The Mission

Reducing Recidivism, Transforming Lives

Constructing Futures works to significantly reduce the recidivism rate in America while simultaneously impacting the low income housing epidemic through the training and development of former inmates spiritually, mentally and vocationally.

This unique process will produce a group of people who will (many for the first time) feel a sense of ownership and achievement. Furthermore these skills are in an industry that has been increasingly experiencing a labor shortage. This new found confidence will bear fruit in the manner of low-cost housing, recovery houses and potentially women’s shelters. These are the roots from which most of these offenders have come from.

Addressing a Need

The United States has more people incarcerated than any other country in the world, with more than 2.3 million people currently sitting in prisons. Tax payers bear the brunt of the cost, paying approximately $82 billion dollars a year to maintain our mass incarceration system, which has tripled in the last decade.

The end result of this punish and incarcerate philosophy is that nearly 2 out of 3 inmates released from prison today will return within the next 3 years. Most of these statistics can be attributed to the lack of skills and resources, both personally and vocationally. They give up.

The inability to make ends meet often plays the major role in why one returns to crime.

Offering Opportunity

Rather than handing a bus ticket and a parole officer appointment to those just released, Constructing Futures begins its relationship with these men and women while they are in release status. This helps them more comfortably transition from jail or prison to the work force. Our services build confidence and provide the ability to earn more than just a minimum wage.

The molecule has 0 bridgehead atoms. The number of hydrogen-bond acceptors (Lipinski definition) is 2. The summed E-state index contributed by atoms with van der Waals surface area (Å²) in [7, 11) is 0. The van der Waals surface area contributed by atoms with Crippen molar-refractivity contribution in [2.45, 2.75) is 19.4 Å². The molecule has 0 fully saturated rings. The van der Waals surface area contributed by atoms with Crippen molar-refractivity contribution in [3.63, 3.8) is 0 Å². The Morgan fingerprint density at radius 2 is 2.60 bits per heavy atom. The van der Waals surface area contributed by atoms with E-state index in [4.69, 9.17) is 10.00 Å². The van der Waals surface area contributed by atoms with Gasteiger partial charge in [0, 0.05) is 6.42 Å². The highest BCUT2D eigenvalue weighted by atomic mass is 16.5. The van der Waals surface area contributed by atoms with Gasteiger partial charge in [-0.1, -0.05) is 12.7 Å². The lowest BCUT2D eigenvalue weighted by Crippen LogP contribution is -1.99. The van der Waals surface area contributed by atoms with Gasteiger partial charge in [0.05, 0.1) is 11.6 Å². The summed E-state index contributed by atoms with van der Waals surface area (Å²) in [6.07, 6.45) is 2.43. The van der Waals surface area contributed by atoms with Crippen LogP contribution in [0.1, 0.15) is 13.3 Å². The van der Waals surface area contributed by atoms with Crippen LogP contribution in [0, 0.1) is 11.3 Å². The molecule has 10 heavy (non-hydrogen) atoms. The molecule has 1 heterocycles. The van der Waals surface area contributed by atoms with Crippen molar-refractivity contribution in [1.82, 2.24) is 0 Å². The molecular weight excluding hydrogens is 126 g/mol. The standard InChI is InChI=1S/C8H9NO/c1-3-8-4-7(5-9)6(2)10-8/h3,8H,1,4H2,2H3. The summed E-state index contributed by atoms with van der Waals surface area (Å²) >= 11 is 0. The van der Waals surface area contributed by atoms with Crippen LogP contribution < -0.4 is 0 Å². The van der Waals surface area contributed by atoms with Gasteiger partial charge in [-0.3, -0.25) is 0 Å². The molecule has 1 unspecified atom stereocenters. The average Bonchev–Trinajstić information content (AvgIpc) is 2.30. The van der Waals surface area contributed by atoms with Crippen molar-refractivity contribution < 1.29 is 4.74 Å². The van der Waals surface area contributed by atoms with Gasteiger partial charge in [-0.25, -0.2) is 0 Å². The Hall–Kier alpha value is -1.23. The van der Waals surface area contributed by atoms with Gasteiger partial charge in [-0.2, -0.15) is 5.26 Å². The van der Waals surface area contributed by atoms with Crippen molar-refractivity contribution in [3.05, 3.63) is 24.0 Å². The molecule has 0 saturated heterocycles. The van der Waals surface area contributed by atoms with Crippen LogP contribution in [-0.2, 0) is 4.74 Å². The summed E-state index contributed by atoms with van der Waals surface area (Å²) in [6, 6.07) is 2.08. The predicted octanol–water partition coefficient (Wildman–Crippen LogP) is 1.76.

Our training can take a person who might only be able to obtain a minimum-wage job and equip them with valuable, marketable skills. In a few short weeks, they’ll develop practical knowledge such as how to read a tape measure, hang drywall, or paint a wall nearly. These skills can nearly double their income-earning capacity.


Executive Director: Rick Gray

My name is Rick Gray, and I have a vision. A vision of a country where people who make mistakes aren’t just locked up and forgotten about. Men and women who are children in adult bodies, suffering from primarily addiction issues, but more importantly heart sickness.

I am more than qualified to speak of such things as I myself was incarcerated in the Kansas Department of Corrections in 1993. Due to the grace and mercy of my God, and the fellowships of Alcoholics Anonymous and Narcotics Anonymous, I have not found it necessary to drink, do any drug or go back to jail or prison since. I am a Volunteer in Corrections at Missouri Eastern Correctional Facility, and I have been taking NA meetings into the prison system for 18 years.

I am also a General Contractor in St. Louis, Missouri doing mostly rehab work and some remodeling for the past 17 years. I have 10 years of construction experience. In addition, I have been to New Orleans 5 times in the past 2 years helping with the Katrina Relief effort. The desire of my heart and my vision combines aspects of all of these experiences. It was suggested by my pastor to just share my vision with as many people as possible and let God do the rest. So, I humbly ask you to learn about the challenges facing men and women just released from prison and consider how you may help or be involved in some capacity.

While I know that this concept is not new, I am assured that the most important difference is that myself and others who will be involved in the training have been there. These guys listen and respond to former inmates and give a credibility that otherwise would not be present. It is of great importance that this vision continues.